“Gabriel” a Local Highlight at the Hamptons International Film Festival

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Rory Culkin on the Shelter Island ferry in "Gabriel."
Rory Culkin on the Shelter Island ferry in “Gabriel.”

By Annette Hinkle

Director Lou Howe in Riverhead.
Director Lou Howe in Riverhead.

This weekend, the 22nd Annual Hamptons International Film Festival (HIFF) offers a full slate of documentary, narrative and short films at theaters in East Hampton, Southampton, Montauk, Westhampton Beach and right here in Sag Harbor.

The festival runs from Thursday to Monday and films featured in the HIFF represent perspectives by filmmakers from around the globe. But also in the mix are movies made closer to home and among the offerings in this year’s Views From Long Island section is “Gabriel,” an indie film from writer/director Lou Howe which will screen at the Sag Harbor Cinema this Friday evening.

The film is Mr. Howe’s first feature-length project. It garnered some favorable buzz at the Tribeca Film Festival when it premiered there in April — and much of the film was shot right here on the East End, including in Sag Harbor.

“Gabriel,” stars Rory Culkin as a young man suffering through a mental breakdown while his concerned mother and older brother struggle to cope with his delusions and get him the help he needs. When the film opens, Gabriel has just been released from a psychiatric facility, but rather than heading straight home to his family, he boards a bus to Connecticut with intentions to track down a high school girlfriend. Gabriel plans to propose to her — despite the fact the two have had no contact for five years.

This is just one the many delusional fantasies Gabriel (or Gabe as he insists on being called) explores after he goes off his meds. As he sinks deeper into a world of his own making, Gabe evades his family by chasing unrealistic dreams and vague childhood memories in New York City and on Long Island. At times, Gabriel’s frightening irrationality and poor judgment make him a threatening on-screen presence. Yet as an actor, Mr. Culkin never turns his character into stereotype and instead manages to keep Gabriel intense, but extremely sympathetic at the same time.

It’s a fine line to walk in a portrait of mental illness and given the astute handling of the material in the script, one might suspect that Mr. Howe has had first-hand experience with it in his own life.

“I have a close childhood friend who was diagnosed with a mental illness when he was a freshman in college,” explains Mr. Howe. “We grew up together and that experience affected me deeply. It felt like something that could be an effective story.”

“Once I started to write it, it became totally fictional,” he adds. “It sprung out of the experience with my friend and his family dealing with him.”

Mr. Howe also credits Mr. Culkin for having the skill to effectively pull-off the subtleties of Gabriel’s complicated on-screen persona.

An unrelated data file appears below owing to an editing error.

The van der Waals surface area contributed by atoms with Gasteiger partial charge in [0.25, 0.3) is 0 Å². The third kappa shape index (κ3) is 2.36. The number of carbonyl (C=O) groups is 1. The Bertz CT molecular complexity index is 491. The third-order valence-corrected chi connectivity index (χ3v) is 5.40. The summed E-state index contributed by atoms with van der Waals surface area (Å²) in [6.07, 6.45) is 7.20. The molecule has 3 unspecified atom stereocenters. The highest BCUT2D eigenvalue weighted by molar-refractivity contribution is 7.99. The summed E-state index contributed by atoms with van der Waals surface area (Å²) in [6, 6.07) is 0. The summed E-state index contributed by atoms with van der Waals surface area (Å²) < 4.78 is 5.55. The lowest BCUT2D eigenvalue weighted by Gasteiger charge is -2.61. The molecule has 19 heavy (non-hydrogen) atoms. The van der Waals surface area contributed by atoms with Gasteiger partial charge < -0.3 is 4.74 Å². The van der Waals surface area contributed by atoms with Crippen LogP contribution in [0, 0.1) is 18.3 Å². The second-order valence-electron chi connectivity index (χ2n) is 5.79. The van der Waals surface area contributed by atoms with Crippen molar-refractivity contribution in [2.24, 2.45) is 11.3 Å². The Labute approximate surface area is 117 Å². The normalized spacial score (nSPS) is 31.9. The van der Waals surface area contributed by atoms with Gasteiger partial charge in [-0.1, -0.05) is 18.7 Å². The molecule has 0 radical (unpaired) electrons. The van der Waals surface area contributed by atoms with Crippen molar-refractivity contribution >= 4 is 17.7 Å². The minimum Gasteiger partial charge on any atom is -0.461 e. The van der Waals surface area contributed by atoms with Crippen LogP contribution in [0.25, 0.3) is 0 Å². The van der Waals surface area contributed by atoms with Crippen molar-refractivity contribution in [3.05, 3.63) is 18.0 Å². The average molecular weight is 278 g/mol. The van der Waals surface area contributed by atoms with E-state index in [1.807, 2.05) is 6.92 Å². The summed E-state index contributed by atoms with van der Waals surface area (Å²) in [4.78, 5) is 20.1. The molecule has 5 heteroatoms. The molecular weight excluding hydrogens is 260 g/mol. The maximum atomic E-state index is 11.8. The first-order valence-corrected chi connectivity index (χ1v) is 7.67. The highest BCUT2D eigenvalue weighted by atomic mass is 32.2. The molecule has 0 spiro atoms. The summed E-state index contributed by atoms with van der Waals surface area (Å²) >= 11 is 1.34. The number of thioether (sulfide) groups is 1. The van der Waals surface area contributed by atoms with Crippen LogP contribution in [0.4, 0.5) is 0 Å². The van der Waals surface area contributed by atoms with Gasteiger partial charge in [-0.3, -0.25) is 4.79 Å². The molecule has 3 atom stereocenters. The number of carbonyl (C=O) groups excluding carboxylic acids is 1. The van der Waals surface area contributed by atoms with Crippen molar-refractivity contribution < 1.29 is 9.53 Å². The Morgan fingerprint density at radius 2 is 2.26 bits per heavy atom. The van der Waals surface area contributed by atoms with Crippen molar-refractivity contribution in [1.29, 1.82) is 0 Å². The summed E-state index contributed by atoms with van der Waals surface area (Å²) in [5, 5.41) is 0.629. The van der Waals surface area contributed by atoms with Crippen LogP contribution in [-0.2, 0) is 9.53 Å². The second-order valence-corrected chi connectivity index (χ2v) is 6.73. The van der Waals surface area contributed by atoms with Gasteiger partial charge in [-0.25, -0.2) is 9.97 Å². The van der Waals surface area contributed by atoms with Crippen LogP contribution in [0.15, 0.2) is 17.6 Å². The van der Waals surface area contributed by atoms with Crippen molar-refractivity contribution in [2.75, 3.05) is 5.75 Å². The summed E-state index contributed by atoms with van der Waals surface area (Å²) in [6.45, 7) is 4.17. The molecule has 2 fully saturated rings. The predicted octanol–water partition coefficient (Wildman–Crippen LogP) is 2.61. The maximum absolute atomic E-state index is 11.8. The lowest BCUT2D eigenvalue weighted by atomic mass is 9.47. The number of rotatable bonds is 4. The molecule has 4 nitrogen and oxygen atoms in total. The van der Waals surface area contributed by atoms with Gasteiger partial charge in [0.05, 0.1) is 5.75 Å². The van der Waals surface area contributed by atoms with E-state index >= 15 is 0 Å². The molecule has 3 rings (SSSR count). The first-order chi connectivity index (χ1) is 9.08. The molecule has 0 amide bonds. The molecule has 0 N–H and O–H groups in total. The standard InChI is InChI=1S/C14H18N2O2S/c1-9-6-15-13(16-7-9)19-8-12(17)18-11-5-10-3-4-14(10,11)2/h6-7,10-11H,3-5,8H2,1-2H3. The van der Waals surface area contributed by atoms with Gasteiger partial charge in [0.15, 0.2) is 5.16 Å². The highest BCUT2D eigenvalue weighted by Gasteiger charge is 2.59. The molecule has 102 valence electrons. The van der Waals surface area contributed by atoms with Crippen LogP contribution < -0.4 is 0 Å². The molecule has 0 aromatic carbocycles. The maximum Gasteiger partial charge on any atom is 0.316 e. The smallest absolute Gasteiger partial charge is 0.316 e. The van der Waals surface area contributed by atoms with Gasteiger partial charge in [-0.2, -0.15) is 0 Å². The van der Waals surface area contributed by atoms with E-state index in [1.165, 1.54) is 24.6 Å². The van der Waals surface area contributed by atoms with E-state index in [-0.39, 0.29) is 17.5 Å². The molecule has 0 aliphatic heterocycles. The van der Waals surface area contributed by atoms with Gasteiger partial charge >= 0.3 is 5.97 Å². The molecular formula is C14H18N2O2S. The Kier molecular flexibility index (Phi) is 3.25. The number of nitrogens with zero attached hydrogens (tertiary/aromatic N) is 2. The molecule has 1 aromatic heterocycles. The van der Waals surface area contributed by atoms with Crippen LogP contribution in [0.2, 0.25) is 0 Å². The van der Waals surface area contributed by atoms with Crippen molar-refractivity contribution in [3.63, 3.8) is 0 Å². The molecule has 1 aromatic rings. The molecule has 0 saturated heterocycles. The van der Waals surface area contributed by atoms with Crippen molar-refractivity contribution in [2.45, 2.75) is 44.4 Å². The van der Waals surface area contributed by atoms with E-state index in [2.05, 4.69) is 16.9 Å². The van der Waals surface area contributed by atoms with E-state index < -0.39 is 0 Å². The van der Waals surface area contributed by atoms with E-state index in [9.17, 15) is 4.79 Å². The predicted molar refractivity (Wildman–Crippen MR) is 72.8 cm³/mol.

“I think getting to the human side came naturally and was not at all a challenge for me or Rory – that was the original connection we made,” explains Mr. Howe. “It wasn’t about the illness or the way he doesn’t fit in the world. It was Gabe, a person, and on some level understanding him and his basic wants and needs.”

“The way Rory works is very similar to what I was hoping to do with the movie,” adds Mr. Howe. “We were able to open up to each other and talk through our childhoods and things that are inside to build Gabe’s internal life and figure out what’s going on in his head as specifically as possible. We had trust that creating an inner world that felt authentic would come out the way it should.”

Mr. Howe, a graduate of the American Film Institute’s (AFI) filmmaking program, lives in Los Angeles, but he’s a native New Yorker who has spent a good deal of time on the East End, which is why he decided to come here in the winter of 2013 to shoot much of the film. Sag Harbor doubles as Connecticut in one of the film’s first scenes, a farmhouse on the East End serves as Gabe’s mother’s upstate New York home and the script’s climactic action takes place on Shelter Island.

It’s all familiar territory for Mr. Howe.

“My aunt, uncle and cousins grew up in East Hampton year round and are still there,” says Mr. Howe. “I grew up going to East Hampton in summers and I got married there.”

“It’s a big part of my life. I have a lot of happy memories there and it’s a place that made sense for the ending,” he adds. “Once we thought about it, there were so many locations that would work for other parts of the script. It was so nice for me to be in a familiar place the whole time.”

Now that Mr. Howe, named one of Filmmaker Magazine’s 2013 New Faces of Independent Film, has his first feature-length effort under his belt, he feels his vision as a filmmaker is set.

“AFI is really production heavy,” explains Mr. Howe. “I made six or seven shorts in two years. It was great practice in the actual process of making a movie. It took coming through that process to figure out what kind of movies I want to make.”

“This film is different than what I’ve made before — and is much more in tune with what I want to do in the future,” he adds.

“Gabriel” screens at Sag Harbor Cinema on Friday, October 10 at 6:30 p.m. Rory Culkin and Lou Howe are scheduled to attend. For a schedule of all HIFF screenings and events (including “A Conversation With…” discussions at Bay Street Theater with filmmakers and actors Patricia Clarkson, Joel Schumacher, Laura Dern, Hilary Swank and Mark Ruffalo) visit http://hamptonsfilmfest.org. 

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